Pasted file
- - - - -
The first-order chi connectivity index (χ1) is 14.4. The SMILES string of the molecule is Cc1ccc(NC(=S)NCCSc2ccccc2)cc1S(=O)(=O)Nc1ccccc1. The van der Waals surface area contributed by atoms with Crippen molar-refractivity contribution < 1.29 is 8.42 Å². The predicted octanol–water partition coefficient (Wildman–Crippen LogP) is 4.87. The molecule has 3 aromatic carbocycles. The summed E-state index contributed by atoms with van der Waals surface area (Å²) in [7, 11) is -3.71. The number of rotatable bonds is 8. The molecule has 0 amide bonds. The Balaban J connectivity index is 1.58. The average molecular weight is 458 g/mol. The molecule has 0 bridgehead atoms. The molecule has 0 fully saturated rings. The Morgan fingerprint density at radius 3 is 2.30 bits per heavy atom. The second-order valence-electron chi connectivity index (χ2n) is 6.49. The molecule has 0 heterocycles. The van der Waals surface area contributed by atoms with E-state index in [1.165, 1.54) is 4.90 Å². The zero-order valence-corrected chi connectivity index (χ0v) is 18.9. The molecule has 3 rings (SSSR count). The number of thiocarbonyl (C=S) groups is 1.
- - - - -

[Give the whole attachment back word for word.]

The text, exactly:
The first-order chi connectivity index (χ1) is 14.4. The SMILES string of the molecule is Cc1ccc(NC(=S)NCCSc2ccccc2)cc1S(=O)(=O)Nc1ccccc1. The van der Waals surface area contributed by atoms with Crippen molar-refractivity contribution < 1.29 is 8.42 Å². The predicted octanol–water partition coefficient (Wildman–Crippen LogP) is 4.87. The molecule has 3 aromatic carbocycles. The summed E-state index contributed by atoms with van der Waals surface area (Å²) in [7, 11) is -3.71. The number of rotatable bonds is 8. The molecule has 0 amide bonds. The Balaban J connectivity index is 1.58. The average molecular weight is 458 g/mol. The molecule has 0 bridgehead atoms. The molecule has 0 fully saturated rings. The Morgan fingerprint density at radius 3 is 2.30 bits per heavy atom. The second-order valence-electron chi connectivity index (χ2n) is 6.49. The molecule has 0 heterocycles. The van der Waals surface area contributed by atoms with E-state index in [1.165, 1.54) is 4.90 Å². The zero-order valence-corrected chi connectivity index (χ0v) is 18.9. The molecule has 3 rings (SSSR count). The number of thiocarbonyl (C=S) groups is 1.